History of the 4th of July: Ben Franklin

HISTORY OF THE 4th OF JULY: BENJAMIN FRANKLIN

We know this polymath as a writer, publisher, printer, merchant, scientist, moral philosopher, international diplomat, and inventor. Musically he invented the glass harmonica, but he also invented the Franklin stove, and started the first lending library and fire brigade in Philadelphia.

He did experiments in electricity and developed the lightning rod.

As one of the earliest and oldest of the American Founding Fathers, he served as lobbyist to England, was first Ambassador to France, and has been called “The First American.”

He was one of the five drafters of the American Declaration of Independence, along with John Adams and primary drafter Thomas Jefferson. Franklin was 70. At 81 he served as the oldest delegate at the Constitutional Convention, recommending a bi-cameral legislature.

Cafe PrecopeDuring the Revolutionary War, he served as Minister to France and managed, with his sagacity and salon celebrity, to convince the French King Louis XVI to support the American cause financially and militarily. He dazzled the salon crowd with his notoriety and flirtation, much to John Adam‘s chagrin. When a person appeared before the French king in Versailles it was always without a hat. Franklin showed up in a coonskin cap. He captivated Paris society. He frequented the first and now oldest coffee house in Paris Café Procope as did other luminaries of the time like Thomas Jefferson, John Paul Jones, Voltaire and a young Napoleon Bonaparte.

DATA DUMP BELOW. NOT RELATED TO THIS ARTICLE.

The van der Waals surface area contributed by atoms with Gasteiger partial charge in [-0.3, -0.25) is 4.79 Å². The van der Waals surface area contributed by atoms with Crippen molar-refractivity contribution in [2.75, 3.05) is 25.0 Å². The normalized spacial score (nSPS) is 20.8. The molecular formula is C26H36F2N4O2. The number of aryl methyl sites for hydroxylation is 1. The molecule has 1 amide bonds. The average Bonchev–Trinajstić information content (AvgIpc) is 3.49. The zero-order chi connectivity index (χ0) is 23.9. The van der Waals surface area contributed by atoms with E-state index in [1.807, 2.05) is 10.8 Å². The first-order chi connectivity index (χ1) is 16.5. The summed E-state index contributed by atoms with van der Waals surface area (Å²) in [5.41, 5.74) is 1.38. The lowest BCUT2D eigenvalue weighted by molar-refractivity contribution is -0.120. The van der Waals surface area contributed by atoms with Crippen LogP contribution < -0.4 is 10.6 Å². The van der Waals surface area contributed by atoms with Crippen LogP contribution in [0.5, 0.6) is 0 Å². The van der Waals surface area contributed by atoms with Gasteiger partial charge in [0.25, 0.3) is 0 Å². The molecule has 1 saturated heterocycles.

He was the most famous private citizen in America and the most celebrated American in Europe.

As a moral philosopher he was a personal mystery. Though he believed that the new Republic could survive only if its citizens were virtuous and he wrote pithy and wise sayings in “Poor Richards’ Almanac” — he did not live by all of them himself. He is usually considered a deist, at least in the early part of his life, nevertheless he proposed clergy-led prayer each morning during the Constitutional Convention in June of 1787. He said “God governs the affairs of men” yet he also said, “I have some doubts as to [Jesus’] divinity.” He was a huge fan and supporter of the international evangelist George Whitfield and would go on to publish all his sermons, though he did not ascribe to Whitfield’s theology.

Puritan Ezra Stiles, president of Yale, knew of Franklin’s deist leanings, but wanted, if possible, to pin down the nimble-footed freethinker to some basics. In friendship Stiles asked for some kind of creedal confession, however limited. Franklin, who said that this was the first time he had ever been asked, on March 9, 1790, readily obliged:

“Here is my creed. I believe in one God, Creator of the universe: that he governs the world by his providence. That he ought to be worshiped. That the most acceptable service we can render to him is doing good to his other children. That the soul of man is immortal and will be treated with justice in another life respect[ing] its conduct in this. These I take to be the fundamental principles of all sound religion, and I regard them as you do, in whatever sect I meet with them.”